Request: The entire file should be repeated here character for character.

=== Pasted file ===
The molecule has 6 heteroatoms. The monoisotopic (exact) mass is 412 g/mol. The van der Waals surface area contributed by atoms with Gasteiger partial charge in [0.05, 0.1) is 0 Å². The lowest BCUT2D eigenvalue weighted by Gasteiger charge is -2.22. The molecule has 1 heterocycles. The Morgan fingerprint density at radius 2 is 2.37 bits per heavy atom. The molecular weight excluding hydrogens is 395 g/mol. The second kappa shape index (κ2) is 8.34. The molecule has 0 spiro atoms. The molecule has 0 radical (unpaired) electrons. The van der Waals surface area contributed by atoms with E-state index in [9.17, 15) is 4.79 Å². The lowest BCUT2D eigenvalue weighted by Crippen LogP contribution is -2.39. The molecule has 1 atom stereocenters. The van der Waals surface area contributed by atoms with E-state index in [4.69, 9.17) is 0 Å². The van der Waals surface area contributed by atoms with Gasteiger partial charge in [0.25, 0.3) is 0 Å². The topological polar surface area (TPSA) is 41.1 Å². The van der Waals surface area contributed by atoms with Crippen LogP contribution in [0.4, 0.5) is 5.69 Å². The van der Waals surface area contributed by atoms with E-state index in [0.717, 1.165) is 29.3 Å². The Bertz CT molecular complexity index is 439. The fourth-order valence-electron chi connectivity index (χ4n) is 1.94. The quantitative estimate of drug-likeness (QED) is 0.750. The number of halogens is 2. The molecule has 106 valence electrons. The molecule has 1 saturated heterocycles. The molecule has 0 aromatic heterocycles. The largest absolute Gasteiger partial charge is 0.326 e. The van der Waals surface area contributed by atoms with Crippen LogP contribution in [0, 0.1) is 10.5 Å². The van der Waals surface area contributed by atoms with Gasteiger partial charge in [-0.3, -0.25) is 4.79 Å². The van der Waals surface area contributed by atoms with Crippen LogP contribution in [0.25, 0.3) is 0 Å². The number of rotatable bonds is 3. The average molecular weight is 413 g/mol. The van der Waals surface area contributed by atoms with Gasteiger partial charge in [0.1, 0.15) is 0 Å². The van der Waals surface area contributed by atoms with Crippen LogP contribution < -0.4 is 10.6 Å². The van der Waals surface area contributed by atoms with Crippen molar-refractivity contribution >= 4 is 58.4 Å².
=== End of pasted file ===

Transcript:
The molecule has 6 heteroatoms. The monoisotopic (exact) mass is 412 g/mol. The van der Waals surface area contributed by atoms with Gasteiger partial charge in [0.05, 0.1) is 0 Å². The lowest BCUT2D eigenvalue weighted by Gasteiger charge is -2.22. The molecule has 1 heterocycles. The Morgan fingerprint density at radius 2 is 2.37 bits per heavy atom. The molecular weight excluding hydrogens is 395 g/mol. The second kappa shape index (κ2) is 8.34. The molecule has 0 spiro atoms. The molecule has 0 radical (unpaired) electrons. The van der Waals surface area contributed by atoms with E-state index in [9.17, 15) is 4.79 Å². The lowest BCUT2D eigenvalue weighted by Crippen LogP contribution is -2.39. The molecule has 1 atom stereocenters. The van der Waals surface area contributed by atoms with E-state index in [4.69, 9.17) is 0 Å². The van der Waals surface area contributed by atoms with Gasteiger partial charge in [0.25, 0.3) is 0 Å². The topological polar surface area (TPSA) is 41.1 Å². The van der Waals surface area contributed by atoms with Crippen LogP contribution in [0.4, 0.5) is 5.69 Å². The van der Waals surface area contributed by atoms with E-state index in [0.717, 1.165) is 29.3 Å². The Bertz CT molecular complexity index is 439. The fourth-order valence-electron chi connectivity index (χ4n) is 1.94. The quantitative estimate of drug-likeness (QED) is 0.750. The number of halogens is 2. The molecule has 106 valence electrons. The molecule has 1 saturated heterocycles. The molecule has 0 aromatic heterocycles. The largest absolute Gasteiger partial charge is 0.326 e. The van der Waals surface area contributed by atoms with Crippen LogP contribution in [0, 0.1) is 10.5 Å². The van der Waals surface area contributed by atoms with Gasteiger partial charge in [-0.3, -0.25) is 4.79 Å². The van der Waals surface area contributed by atoms with Crippen LogP contribution in [0.25, 0.3) is 0 Å². The number of rotatable bonds is 3. The average molecular weight is 413 g/mol. The van der Waals surface area contributed by atoms with Gasteiger partial charge in [0.1, 0.15) is 0 Å². The van der Waals surface area contributed by atoms with Crippen LogP contribution < -0.4 is 10.6 Å². The van der Waals surface area contributed by atoms with Crippen molar-refractivity contribution >= 4 is 58.4 Å².